Most of the readers here know that Arizona’s Medical Marijuana Act continues to generate controversy to this day, seven years after it was enacted.  Many state and local officials continue to vehemently oppose the law and seemingly delight at attacking patients and caregivers at every turn.  Just when you might think that things are settled, […]

 In Main Sub Feat, Patient Resources

Most of the readers here know that Arizona’s Medical Marijuana Act continues to generate controversy to this day, seven years after it was enacted.  Many state and local officials continue to vehemently oppose the law and seemingly delight at attacking patients and caregivers at every turn.  Just when you might think that things are settled, another case or piece of legislation pops up that throws a big part of the law back into question.  The good news is that, despite the government’s best efforts, our courts have upheld the law as a whole and the AMMA is here to stay.  The bad news is that the anti-marijuana zealots have not given up and now focus their efforts on attempting to dismantle the Act piece by piece.   At the same time, there remains a great deal of misinformation about the law circulating within the medical marijuana community and law enforcement is ever eager to capitalize on the confusion that it generates.  

By way of introduction, my practice is devoted entirely to marijuana related matters.  Although my primary focus in in the areas of criminal defense and business, I have also handled cases in many other areas of law when marijuana use is at issue, including for example parental, employee and landlord-tenant rights.  I have been given great latitude in deciding what to write about here and in future articles, I hope focus on broader topics and overviews pertaining to patient rights.  Today, however, I have decided to write in more detail about a specific legal development that could have very serious consequences for patients in the immediate future.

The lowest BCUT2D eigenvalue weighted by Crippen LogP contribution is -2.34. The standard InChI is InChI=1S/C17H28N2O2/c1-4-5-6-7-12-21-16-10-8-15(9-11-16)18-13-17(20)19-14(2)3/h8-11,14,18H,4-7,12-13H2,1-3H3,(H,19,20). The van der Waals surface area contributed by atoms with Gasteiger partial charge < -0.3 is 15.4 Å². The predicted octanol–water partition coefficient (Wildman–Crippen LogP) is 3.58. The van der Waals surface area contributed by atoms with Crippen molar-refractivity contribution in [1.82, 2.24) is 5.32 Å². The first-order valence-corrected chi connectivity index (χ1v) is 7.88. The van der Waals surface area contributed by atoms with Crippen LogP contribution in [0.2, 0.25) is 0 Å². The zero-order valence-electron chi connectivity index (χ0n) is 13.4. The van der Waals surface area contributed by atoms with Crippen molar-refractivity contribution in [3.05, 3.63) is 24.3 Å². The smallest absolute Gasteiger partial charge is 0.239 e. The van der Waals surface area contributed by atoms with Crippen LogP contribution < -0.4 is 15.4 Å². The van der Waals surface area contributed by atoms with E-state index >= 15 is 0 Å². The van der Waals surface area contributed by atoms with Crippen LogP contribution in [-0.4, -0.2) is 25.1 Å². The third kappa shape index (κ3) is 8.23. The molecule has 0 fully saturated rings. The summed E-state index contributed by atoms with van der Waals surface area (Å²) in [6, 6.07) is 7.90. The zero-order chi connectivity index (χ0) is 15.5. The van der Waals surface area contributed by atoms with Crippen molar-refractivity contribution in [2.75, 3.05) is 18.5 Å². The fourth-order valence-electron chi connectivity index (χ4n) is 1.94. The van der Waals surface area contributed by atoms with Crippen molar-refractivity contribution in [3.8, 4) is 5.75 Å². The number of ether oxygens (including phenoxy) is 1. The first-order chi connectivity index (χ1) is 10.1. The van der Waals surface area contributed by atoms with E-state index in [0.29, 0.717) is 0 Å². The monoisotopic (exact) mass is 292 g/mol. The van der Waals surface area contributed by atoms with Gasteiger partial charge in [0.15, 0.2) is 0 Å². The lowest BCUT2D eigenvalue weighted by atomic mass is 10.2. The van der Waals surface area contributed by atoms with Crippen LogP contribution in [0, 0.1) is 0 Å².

Patients have become accustom to possessing and using hash oil products that are extracted from flower and trim in a concentrated form.  Sometimes hash oil is combined with other ingredients in edible products, but they are also consumed unadulterated in the form of products such as oil, wax and shatter.  In fact, vape pens have become one of the most popular method of medication.  These products allow a patient to obtain the benefit of a more concentrated dose of medical marijuana without having to smoke it.  

Early on, the Maricopa County Attorney’s Office asserted that these products were not covered under the AMMA patients found to be in possession of a medical marijuana candy or a vape pen were arrested and prosecuted with felony possession of a narcotic drug.  Why a “narcotic” drug?  Under Arizona’s criminal code, resin and extracts are listed as narcotic drugs and referred to as “cannabis” and treated more harshly than marijuana offenses.  Two Maricopa County Superior Court cases appeared to put this issue to rest in 2014.  The first was a criminal case that the author was involved in, State v. Watts and the second was Welton v. The Arizona Department of Health Services, a civil declaratory judgment action filed by the ACLU.